Do you run the fridge ( on 12v) with the lower vent closed? If so is there much heat build up?

FollowupID: 423002

Follow Up By: Member - Kingsley N (SA) - Wednesday, Apr 19, 2006 at 19:50

Wednesday, Apr 19, 2006 at 19:50
Yes we do run the fridge on 12v with the bottom vent covered. We do most of our dirt road travel in the cooler weather so it is not a problem. There is no doubt that the three way fridge requires good ventilation for maximum effect, so as soon as the day's travel is over we open it up and get onto the gas. I have noticed that the fridge does not work terribly well on 12V and it works almost too good on gas, causing the main area to freeze up (tomatoes, eggs, lettuce etc!)

FollowupID: 423120

Follow Up By: drover - Wednesday, Apr 26, 2006 at 16:43

Wednesday, Apr 26, 2006 at 16:43
Thanks for your help.
One further query- have you experienced water leakage into the canvas bags at the front & the rear in which the bed end flys are carried? Mine lets water in each time it rains-I think through the zipper. Just wondering if its a common problem or if I need to find some way of sealing the zipper.

FollowupID: 424439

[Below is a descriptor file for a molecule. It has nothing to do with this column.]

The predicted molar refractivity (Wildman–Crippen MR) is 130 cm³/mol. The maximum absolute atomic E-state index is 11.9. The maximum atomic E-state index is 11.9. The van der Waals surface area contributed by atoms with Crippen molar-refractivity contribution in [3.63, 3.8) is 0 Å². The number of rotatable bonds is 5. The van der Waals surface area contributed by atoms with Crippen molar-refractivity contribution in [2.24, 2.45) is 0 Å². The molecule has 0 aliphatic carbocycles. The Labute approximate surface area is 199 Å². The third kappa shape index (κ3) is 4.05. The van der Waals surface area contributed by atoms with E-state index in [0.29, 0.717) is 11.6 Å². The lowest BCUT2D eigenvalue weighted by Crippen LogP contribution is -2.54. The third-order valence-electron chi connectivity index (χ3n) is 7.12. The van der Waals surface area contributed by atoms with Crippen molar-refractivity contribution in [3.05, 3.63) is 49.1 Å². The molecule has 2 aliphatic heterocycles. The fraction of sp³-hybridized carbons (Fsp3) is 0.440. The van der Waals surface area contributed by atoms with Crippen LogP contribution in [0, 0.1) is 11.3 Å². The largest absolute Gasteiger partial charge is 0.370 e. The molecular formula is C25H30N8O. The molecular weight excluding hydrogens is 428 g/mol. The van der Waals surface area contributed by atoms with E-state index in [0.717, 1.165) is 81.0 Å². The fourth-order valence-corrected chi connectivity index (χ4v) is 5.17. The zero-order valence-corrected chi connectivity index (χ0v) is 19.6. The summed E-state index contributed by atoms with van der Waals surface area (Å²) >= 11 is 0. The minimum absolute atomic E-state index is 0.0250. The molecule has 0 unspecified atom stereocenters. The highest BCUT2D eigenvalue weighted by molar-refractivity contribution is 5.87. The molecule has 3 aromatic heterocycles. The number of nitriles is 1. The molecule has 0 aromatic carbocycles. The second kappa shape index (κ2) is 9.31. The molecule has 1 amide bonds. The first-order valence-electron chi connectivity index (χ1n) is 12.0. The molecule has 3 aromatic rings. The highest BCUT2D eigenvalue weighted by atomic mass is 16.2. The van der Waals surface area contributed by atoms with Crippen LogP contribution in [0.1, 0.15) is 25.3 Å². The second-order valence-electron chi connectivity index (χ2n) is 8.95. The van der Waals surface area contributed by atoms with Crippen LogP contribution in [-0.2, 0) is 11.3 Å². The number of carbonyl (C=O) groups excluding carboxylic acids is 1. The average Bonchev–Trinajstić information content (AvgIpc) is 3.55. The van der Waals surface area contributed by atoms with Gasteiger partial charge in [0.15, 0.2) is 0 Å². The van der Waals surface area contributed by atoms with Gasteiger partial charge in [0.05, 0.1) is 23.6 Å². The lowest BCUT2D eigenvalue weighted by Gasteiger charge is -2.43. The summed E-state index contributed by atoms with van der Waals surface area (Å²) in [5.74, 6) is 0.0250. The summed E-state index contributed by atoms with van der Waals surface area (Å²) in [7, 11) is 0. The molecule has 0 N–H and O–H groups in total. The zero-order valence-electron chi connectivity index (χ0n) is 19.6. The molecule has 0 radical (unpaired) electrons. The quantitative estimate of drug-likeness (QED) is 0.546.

Follow Up By: Member - Kingsley N (SA) - Wednesday, Apr 26, 2006 at 20:16

Wednesday, Apr 26, 2006 at 20:16
Yes mate. The bed end bags do let water in. I'm not sure exactly how. It is important to open them up fairly often when travelling in the winter. I haven't experienced mould forming yet, but it is possible. I don't know about sealing the zippers, but you could try one of those tent wax sticks. I have run over all the seams (on the main van sides and ends) with Coleman liquid seam sealer. We did have leaks on the bedding due to doonahs touching the seams. We use plastic on the beds when folding up wet and we also have 12 inch high plastic barriers vertically around the mattresses if rain is expected.

We also have a shade awning on the side and this had an annoying leak on rainy days when set up. I checked it closely when folded down and noticed that there is a mismatch between the edge of the awning and the side of the van. A quick bead of silicone fixed it.

I store my van in the open but with a tarp covering the roof and awning bags. The worst problem we had over summer was an ant infestation. We had not used the van for about 6 weeks over Christmas. They got in by climbing up a stabiliser leg and nested in the folded canvas . I now have the plastic feet fitted and we keep a bit of water in them to discourage the ants. We also inspect it periodically.

FollowupID: 424514

Sponsored Links

Popular Products (11)